Bond yields rise slightly as traders await crucial inflation data

Bond yields rose on Tuesday as traders showed reluctance to buy fixed-income assets ahead of inflation data that could impact the Federal Reserve’s thinking on the path of interest rates .

What is happening
  • The 2-year Treasury yield TMUBMUSD02Y,
    3.226%
    added less than 1 basis point to 3.214%. Yields move in the opposite direction to prices.

  • The 10-year Treasury yield TMUBMUSD10Y,
    2.799%
    climbed 3.7 basis points to 2.795%.

  • The 30-year Treasury yield TMUBMUSD30Y,
    3.015%
    rose 2.3 basis points to 3.013%.

  • As of Monday’s close, the 10-year yield was down 72 basis points from its cycle high reached in mid-June, but was still up 127 basis points for the year to date.

What drives the markets?

Over the summer, the focus of trade is on the US Consumer Price Index report for July, due out on Wednesday.

Benchmark 10-year Treasury yields have fallen sharply from a multi-year high reached in mid-June, partly on hopes that inflation has peaked and the Federal Reserve may not have not be as aggressive in raising interest rates as feared. High inflation makes fixed income assets less attractive.

Economists predict that lower energy prices will help headline CPI inflation year-over-year to rise from a 40-year high of 9.1% in June to 8.7% last month.

But some analysts worry that even if that happens, the market could quickly recognize that underlying inflation remains very stubborn.

“While we all expect the overall year-over-year pace to slow, core inflation is likely to pick up. Heart. You know, the measure of inflation that is a “ better representation of the underlying economy” according to [Fed chairman] Powell,” said Tom Porcelli, chief U.S. economist at RBC Capital Markets, in a note to clients.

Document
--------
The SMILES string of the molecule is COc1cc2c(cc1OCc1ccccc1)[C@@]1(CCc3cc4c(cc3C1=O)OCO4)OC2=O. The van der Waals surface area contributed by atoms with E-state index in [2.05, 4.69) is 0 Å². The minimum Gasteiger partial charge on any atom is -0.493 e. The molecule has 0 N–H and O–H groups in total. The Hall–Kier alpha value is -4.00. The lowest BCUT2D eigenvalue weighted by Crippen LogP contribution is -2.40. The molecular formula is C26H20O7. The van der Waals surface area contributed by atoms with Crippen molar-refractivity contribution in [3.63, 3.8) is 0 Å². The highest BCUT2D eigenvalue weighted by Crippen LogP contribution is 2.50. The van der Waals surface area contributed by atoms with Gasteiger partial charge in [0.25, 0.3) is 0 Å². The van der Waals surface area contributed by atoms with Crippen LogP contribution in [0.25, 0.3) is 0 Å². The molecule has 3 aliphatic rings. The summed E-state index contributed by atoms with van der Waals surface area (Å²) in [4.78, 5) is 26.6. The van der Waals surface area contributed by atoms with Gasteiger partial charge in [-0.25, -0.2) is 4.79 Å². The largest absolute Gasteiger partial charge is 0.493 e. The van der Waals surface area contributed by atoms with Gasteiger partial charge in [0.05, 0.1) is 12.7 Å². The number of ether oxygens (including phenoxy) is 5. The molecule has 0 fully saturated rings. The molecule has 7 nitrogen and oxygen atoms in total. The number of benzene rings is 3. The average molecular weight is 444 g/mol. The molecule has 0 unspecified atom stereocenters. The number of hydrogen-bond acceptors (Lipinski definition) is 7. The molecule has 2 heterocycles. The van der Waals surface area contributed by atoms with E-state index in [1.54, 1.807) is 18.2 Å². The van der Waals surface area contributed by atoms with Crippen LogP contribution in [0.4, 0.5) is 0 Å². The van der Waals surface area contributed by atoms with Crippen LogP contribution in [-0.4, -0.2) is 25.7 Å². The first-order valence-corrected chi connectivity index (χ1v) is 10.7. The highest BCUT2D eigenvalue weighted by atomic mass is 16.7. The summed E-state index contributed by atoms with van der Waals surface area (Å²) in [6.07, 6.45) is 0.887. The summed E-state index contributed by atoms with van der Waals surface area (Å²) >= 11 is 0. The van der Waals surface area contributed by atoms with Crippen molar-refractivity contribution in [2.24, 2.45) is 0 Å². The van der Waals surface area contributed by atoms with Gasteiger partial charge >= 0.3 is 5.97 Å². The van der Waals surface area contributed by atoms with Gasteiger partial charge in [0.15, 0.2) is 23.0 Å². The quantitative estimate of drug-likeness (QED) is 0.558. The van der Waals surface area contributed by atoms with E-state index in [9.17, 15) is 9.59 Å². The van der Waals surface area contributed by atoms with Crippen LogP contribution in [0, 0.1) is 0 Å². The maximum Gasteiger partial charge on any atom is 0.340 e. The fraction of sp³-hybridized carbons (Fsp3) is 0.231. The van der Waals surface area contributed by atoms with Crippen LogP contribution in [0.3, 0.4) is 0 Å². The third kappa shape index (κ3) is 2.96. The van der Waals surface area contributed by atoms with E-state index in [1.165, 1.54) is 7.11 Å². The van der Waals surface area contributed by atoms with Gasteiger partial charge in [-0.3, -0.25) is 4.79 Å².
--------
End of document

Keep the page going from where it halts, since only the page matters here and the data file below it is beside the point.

He continued, “In the context of seemingly all Fed officials diligently beating the table they need to beat inflation, how does the Fed justify resigning in September with core acceleration (and probably a further acceleration in the report after this one thanks to unfavorable compositions a year ago)? It seems to us that such a reaction function would contradict the rhetoric”.

Wells Fargo is equally cautious. The bank says it is more important than reaching the peak of headline inflation to “determine whether the components of underlying inflation will remain rigid and how long it will take the Fed to bring inflation back at 2%”.

Yet there has been better news on inflationary pressures. The New York Federal Reserve’s monthly survey of consumer expectations for July, released earlier this week, showed that respondents expect inflation to be around 6.2% over the next next year and fall to a rate of 3.2% over the next three years.

“It will be music to the ears of the Fed, because if this trend continues, it means the Fed may not have to be as aggressive in raising rates, because one of their big fears is that higher inflation expectations will lead to a self-fulfilling prophecy of higher real inflation as companies adjust prices and workers negotiate wages accordingly,” Deutsche Bank strategists said.

Markets are pricing in a 66.5% chance that the Fed will raise interest rates another 75 basis points to a range of 3.00% to 3.25% after its September 21 meeting. The central bank is expected to raise borrowing costs to 3.623% by April 2023, according to Fed Funds futures.

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